Thales has detailed some of the new health and safety features that are likely to be implemented in the air travel industry to restore consumer trust in the wake of COVID-19. In that regard, the company notes that many people will not feel comfortable traveling even after the virus has passed (at least not right away). According to a recent IATA survey, 40 percent of potential travelers in the UK, the US, Germany, Australia, and India indicated that they would wait at least six months before booking another trip once the virus is finally under control.
With that in mind, Thales predicts that the industry will overhaul its passenger screening protocols to make the process more sanitary for employees and passengers alike. Airports will place a much greater emphasis on contactless screening technology, and deploy thermal scanners to try and spot people who may be infected with COVID-19 or another disease.
The new safety measures will also extend beyond security checkpoints. For example, airports could lower their capacity to enable social distancing inside the terminal, and then enforce those standards with proximity tags that beep whenever a traveler is too close to another traveler for an extended period of time. Masks are also likely to become standard both in the terminal and on the plane itself.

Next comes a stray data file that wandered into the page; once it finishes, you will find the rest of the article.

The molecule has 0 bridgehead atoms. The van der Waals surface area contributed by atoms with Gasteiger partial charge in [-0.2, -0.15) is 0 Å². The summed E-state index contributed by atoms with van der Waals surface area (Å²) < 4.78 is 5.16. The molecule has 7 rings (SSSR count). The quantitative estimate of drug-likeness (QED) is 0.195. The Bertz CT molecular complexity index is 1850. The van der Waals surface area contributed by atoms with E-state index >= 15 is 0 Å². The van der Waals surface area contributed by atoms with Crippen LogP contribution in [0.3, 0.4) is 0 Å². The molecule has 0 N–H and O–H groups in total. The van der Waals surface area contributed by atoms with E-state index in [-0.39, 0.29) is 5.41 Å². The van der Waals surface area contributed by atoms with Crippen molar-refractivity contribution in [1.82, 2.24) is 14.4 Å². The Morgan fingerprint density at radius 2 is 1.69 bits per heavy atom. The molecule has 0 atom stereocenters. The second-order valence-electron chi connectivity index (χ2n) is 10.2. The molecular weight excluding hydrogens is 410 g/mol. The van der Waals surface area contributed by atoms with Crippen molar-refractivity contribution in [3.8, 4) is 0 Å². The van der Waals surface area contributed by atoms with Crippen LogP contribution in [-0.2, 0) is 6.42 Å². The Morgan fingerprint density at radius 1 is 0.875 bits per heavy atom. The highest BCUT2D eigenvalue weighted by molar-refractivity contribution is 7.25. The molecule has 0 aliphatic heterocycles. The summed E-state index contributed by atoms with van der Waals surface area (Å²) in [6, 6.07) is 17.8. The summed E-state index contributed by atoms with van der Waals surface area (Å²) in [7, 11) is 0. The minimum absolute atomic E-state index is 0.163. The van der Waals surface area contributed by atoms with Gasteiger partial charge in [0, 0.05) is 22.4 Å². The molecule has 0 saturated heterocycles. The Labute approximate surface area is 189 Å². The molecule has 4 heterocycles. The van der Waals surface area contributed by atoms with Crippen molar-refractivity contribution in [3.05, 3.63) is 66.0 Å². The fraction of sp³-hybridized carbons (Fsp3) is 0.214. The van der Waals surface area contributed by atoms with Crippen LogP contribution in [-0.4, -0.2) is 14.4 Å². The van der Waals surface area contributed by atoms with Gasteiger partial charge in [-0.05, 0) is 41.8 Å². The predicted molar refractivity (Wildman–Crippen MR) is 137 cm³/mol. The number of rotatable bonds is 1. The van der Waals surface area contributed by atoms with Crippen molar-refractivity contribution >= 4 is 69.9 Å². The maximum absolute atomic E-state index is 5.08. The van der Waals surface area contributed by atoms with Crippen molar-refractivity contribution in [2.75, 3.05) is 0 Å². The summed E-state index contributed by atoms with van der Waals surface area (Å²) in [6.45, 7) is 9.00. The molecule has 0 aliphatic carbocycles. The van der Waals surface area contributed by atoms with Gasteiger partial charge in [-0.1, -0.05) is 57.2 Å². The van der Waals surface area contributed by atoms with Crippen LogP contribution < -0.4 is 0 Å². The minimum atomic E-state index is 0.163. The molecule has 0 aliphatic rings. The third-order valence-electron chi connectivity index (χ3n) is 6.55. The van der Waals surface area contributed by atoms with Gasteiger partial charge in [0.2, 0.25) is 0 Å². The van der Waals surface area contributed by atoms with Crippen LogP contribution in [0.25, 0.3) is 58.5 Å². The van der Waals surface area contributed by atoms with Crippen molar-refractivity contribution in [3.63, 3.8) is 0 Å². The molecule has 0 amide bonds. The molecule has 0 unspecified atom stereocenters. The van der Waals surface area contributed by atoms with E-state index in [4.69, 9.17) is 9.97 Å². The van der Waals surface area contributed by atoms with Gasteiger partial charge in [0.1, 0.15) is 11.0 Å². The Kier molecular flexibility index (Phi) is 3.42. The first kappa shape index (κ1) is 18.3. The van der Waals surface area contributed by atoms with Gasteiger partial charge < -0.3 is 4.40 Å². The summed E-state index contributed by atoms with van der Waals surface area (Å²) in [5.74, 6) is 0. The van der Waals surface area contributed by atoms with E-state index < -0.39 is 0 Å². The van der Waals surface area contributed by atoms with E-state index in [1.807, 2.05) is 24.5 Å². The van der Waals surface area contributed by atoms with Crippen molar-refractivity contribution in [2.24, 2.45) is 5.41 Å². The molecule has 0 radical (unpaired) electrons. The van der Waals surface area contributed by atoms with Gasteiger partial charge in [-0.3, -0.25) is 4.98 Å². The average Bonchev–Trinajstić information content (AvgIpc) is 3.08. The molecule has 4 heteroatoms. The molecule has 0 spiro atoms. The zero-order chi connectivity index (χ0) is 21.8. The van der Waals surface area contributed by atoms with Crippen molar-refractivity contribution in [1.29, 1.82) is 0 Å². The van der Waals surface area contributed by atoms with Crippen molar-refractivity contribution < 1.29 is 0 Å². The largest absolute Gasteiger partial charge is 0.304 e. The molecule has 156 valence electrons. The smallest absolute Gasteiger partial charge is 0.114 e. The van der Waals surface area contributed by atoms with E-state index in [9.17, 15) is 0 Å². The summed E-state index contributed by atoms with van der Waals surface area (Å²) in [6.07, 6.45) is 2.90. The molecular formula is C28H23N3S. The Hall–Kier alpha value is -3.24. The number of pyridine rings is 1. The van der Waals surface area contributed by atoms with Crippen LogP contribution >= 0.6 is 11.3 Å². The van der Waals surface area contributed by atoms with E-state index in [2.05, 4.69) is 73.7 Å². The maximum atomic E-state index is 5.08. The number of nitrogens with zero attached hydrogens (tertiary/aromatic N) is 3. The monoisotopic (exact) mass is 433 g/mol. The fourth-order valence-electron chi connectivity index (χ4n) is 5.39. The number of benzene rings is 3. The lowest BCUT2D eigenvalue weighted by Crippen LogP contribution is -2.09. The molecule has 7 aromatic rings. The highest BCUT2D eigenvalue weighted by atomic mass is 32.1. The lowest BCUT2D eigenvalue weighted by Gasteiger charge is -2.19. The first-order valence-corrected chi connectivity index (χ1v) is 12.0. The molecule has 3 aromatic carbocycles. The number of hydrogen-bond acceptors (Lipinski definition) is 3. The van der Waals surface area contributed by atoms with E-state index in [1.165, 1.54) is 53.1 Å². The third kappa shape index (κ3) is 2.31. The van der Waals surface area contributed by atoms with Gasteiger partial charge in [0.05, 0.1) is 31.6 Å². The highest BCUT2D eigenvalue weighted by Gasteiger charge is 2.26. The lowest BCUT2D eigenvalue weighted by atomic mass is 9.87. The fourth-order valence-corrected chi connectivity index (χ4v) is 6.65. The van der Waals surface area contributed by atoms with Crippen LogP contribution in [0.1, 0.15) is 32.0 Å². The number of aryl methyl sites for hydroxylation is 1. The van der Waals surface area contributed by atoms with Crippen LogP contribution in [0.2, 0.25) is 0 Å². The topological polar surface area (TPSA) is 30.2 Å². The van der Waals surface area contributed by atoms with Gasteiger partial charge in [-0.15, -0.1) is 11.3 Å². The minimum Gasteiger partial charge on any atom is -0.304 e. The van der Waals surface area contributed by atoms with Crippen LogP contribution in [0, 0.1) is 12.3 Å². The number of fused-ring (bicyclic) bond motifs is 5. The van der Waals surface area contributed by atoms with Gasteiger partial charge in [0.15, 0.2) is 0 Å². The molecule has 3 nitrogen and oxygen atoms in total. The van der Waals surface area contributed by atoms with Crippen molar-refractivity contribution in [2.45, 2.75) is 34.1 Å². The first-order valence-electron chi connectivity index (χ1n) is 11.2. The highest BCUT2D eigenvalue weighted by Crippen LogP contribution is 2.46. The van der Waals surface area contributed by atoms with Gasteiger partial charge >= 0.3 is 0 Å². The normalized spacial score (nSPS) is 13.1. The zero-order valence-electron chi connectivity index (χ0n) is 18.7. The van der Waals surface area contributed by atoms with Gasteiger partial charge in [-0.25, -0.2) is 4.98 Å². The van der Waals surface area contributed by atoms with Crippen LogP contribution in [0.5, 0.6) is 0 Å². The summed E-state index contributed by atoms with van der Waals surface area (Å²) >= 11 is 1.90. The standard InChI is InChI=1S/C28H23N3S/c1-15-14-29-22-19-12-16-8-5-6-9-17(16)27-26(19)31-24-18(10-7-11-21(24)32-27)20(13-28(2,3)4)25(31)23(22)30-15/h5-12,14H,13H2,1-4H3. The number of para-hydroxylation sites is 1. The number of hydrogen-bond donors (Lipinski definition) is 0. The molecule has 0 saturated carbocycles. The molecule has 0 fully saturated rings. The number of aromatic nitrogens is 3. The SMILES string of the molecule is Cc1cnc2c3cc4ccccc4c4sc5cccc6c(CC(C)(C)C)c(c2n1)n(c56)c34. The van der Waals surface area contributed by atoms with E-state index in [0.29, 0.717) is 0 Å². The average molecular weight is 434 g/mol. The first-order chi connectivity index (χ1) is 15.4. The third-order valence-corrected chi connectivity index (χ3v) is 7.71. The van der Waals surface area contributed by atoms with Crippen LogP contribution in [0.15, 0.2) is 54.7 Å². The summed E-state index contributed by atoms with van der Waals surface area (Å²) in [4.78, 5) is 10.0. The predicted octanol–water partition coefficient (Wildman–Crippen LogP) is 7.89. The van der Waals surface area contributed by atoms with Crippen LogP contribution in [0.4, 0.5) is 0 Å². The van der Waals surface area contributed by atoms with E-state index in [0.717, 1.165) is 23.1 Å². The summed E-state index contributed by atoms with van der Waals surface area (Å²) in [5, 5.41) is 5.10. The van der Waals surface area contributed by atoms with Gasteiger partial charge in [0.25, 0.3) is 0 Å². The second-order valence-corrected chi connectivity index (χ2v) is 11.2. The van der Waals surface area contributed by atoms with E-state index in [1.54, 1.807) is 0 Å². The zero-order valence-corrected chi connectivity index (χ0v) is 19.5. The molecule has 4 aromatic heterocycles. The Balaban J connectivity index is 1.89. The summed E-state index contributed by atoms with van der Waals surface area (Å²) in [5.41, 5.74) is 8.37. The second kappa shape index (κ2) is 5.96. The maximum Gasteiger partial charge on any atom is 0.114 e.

Thales believes that COVID-19 will create a new normal for air travel, in the same way that 9/11 forced the industry to respond with entirely new security procedures. As it stands, year-over-year passenger demand was down 65 and 70 percent in April and May respectively, which speaks to the scope of the crisis that the industry is facing.
Thales went on to highlight its own portfolio of airport screening solutions, which includes biometric technology that has already been deployed at airports in New York, Paris, and Madrid. The company has made similar safety recommendations for rail travel, and has advocated for the use of facial recognition to support social distancing.
July 2, 2020 – by Eric Weiss